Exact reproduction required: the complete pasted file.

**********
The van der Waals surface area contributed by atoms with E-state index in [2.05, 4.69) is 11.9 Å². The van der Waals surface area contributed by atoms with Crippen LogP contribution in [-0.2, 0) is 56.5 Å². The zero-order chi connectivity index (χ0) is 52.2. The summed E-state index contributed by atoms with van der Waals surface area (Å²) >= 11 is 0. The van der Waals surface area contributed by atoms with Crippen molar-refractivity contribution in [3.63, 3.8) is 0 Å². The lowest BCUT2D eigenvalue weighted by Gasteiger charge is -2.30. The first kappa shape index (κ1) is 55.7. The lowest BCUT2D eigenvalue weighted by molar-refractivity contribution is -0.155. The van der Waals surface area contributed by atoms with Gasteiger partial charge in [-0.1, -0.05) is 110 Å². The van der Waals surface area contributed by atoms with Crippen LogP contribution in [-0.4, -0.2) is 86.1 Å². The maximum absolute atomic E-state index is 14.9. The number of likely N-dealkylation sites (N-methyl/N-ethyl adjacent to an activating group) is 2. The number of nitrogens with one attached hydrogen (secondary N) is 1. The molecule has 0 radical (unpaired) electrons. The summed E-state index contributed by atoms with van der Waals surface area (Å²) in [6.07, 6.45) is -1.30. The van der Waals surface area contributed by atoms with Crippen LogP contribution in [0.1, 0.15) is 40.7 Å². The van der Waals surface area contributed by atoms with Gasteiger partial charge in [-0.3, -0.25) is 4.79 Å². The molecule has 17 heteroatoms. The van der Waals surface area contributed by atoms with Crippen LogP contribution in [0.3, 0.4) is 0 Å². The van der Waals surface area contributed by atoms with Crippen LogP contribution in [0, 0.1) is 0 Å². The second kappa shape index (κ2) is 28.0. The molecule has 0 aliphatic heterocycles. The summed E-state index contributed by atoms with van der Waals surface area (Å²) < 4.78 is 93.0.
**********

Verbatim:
The van der Waals surface area contributed by atoms with E-state index in [2.05, 4.69) is 11.9 Å². The van der Waals surface area contributed by atoms with Crippen LogP contribution in [-0.2, 0) is 56.5 Å². The zero-order chi connectivity index (χ0) is 52.2. The summed E-state index contributed by atoms with van der Waals surface area (Å²) >= 11 is 0. The van der Waals surface area contributed by atoms with Crippen molar-refractivity contribution in [3.63, 3.8) is 0 Å². The lowest BCUT2D eigenvalue weighted by Gasteiger charge is -2.30. The first kappa shape index (κ1) is 55.7. The lowest BCUT2D eigenvalue weighted by molar-refractivity contribution is -0.155. The van der Waals surface area contributed by atoms with Gasteiger partial charge in [-0.1, -0.05) is 110 Å². The van der Waals surface area contributed by atoms with Crippen LogP contribution in [-0.4, -0.2) is 86.1 Å². The maximum absolute atomic E-state index is 14.9. The number of likely N-dealkylation sites (N-methyl/N-ethyl adjacent to an activating group) is 2. The number of nitrogens with one attached hydrogen (secondary N) is 1. The molecule has 0 radical (unpaired) electrons. The summed E-state index contributed by atoms with van der Waals surface area (Å²) in [6.07, 6.45) is -1.30. The van der Waals surface area contributed by atoms with Crippen LogP contribution in [0.1, 0.15) is 40.7 Å². The van der Waals surface area contributed by atoms with Gasteiger partial charge in [-0.3, -0.25) is 4.79 Å². The molecule has 17 heteroatoms. The van der Waals surface area contributed by atoms with Crippen LogP contribution in [0.3, 0.4) is 0 Å². The van der Waals surface area contributed by atoms with Crippen LogP contribution in [0, 0.1) is 0 Å². The second kappa shape index (κ2) is 28.0. The molecule has 0 aliphatic heterocycles. The summed E-state index contributed by atoms with van der Waals surface area (Å²) < 4.78 is 93.0.